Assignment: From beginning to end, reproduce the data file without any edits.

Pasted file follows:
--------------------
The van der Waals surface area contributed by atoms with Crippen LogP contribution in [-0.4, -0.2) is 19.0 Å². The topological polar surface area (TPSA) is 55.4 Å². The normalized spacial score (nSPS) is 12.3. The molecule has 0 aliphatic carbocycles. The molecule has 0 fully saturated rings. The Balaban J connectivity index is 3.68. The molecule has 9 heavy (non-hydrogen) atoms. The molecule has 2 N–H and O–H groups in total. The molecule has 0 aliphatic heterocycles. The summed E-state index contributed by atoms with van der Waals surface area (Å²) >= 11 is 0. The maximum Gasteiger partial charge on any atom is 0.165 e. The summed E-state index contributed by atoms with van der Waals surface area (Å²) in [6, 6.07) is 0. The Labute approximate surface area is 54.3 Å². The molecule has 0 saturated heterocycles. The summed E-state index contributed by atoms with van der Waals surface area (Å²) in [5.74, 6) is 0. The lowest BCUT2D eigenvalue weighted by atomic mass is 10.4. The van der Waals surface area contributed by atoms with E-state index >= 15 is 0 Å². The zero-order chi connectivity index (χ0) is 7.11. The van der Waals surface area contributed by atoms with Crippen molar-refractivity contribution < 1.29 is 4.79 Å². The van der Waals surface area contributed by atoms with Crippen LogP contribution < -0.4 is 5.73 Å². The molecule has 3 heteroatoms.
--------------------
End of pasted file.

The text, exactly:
The van der Waals surface area contributed by atoms with Crippen LogP contribution in [-0.4, -0.2) is 19.0 Å². The topological polar surface area (TPSA) is 55.4 Å². The normalized spacial score (nSPS) is 12.3. The molecule has 0 aliphatic carbocycles. The molecule has 0 fully saturated rings. The Balaban J connectivity index is 3.68. The molecule has 9 heavy (non-hydrogen) atoms. The molecule has 2 N–H and O–H groups in total. The molecule has 0 aliphatic heterocycles. The summed E-state index contributed by atoms with van der Waals surface area (Å²) >= 11 is 0. The maximum Gasteiger partial charge on any atom is 0.165 e. The summed E-state index contributed by atoms with van der Waals surface area (Å²) in [6, 6.07) is 0. The Labute approximate surface area is 54.3 Å². The molecule has 0 saturated heterocycles. The summed E-state index contributed by atoms with van der Waals surface area (Å²) in [5.74, 6) is 0. The lowest BCUT2D eigenvalue weighted by atomic mass is 10.4. The van der Waals surface area contributed by atoms with E-state index >= 15 is 0 Å². The zero-order chi connectivity index (χ0) is 7.11. The van der Waals surface area contributed by atoms with Crippen molar-refractivity contribution < 1.29 is 4.79 Å². The van der Waals surface area contributed by atoms with Crippen LogP contribution < -0.4 is 5.73 Å². The molecule has 3 heteroatoms.